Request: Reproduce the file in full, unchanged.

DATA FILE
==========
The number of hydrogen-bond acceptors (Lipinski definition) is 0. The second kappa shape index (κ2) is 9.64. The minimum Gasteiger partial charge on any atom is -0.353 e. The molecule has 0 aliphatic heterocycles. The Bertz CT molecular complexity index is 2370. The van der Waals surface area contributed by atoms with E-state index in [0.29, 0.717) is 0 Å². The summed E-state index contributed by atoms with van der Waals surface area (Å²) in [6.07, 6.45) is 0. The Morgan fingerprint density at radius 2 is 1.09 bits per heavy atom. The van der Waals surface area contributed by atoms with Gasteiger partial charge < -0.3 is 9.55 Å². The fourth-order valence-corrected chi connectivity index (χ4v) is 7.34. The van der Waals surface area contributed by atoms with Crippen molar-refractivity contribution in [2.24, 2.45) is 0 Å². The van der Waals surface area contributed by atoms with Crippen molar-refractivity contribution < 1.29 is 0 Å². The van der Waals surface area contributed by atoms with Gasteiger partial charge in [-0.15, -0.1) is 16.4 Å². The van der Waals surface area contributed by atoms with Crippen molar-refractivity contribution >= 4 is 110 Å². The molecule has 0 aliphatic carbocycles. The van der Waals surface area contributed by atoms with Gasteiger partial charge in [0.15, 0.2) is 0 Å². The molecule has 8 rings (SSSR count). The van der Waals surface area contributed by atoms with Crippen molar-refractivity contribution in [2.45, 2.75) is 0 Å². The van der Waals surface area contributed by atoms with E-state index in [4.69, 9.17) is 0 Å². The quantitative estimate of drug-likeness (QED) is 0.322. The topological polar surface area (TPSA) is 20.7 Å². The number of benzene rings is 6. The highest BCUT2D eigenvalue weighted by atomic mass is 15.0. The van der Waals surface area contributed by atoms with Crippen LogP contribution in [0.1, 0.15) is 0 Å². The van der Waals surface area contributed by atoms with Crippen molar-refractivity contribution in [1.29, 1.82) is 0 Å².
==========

The number of hydrogen-bond acceptors (Lipinski definition) is 0. The second kappa shape index (κ2) is 9.64. The minimum Gasteiger partial charge on any atom is -0.353 e. The molecule has 0 aliphatic heterocycles. The Bertz CT molecular complexity index is 2370. The van der Waals surface area contributed by atoms with E-state index in [0.29, 0.717) is 0 Å². The summed E-state index contributed by atoms with van der Waals surface area (Å²) in [6.07, 6.45) is 0. The Morgan fingerprint density at radius 2 is 1.09 bits per heavy atom. The van der Waals surface area contributed by atoms with Gasteiger partial charge < -0.3 is 9.55 Å². The fourth-order valence-corrected chi connectivity index (χ4v) is 7.34. The van der Waals surface area contributed by atoms with Crippen molar-refractivity contribution in [2.24, 2.45) is 0 Å². The van der Waals surface area contributed by atoms with Crippen molar-refractivity contribution < 1.29 is 0 Å². The van der Waals surface area contributed by atoms with Gasteiger partial charge in [-0.15, -0.1) is 16.4 Å². The van der Waals surface area contributed by atoms with Crippen molar-refractivity contribution >= 4 is 110 Å². The molecule has 0 aliphatic carbocycles. The van der Waals surface area contributed by atoms with Gasteiger partial charge in [0.15, 0.2) is 0 Å². The molecule has 8 rings (SSSR count). The van der Waals surface area contributed by atoms with Crippen molar-refractivity contribution in [2.45, 2.75) is 0 Å². The van der Waals surface area contributed by atoms with E-state index in [4.69, 9.17) is 0 Å². The quantitative estimate of drug-likeness (QED) is 0.322. The topological polar surface area (TPSA) is 20.7 Å². The number of benzene rings is 6. The highest BCUT2D eigenvalue weighted by atomic mass is 15.0. The van der Waals surface area contributed by atoms with Crippen LogP contribution in [0.1, 0.15) is 0 Å². The van der Waals surface area contributed by atoms with Crippen molar-refractivity contribution in [1.29, 1.82) is 0 Å².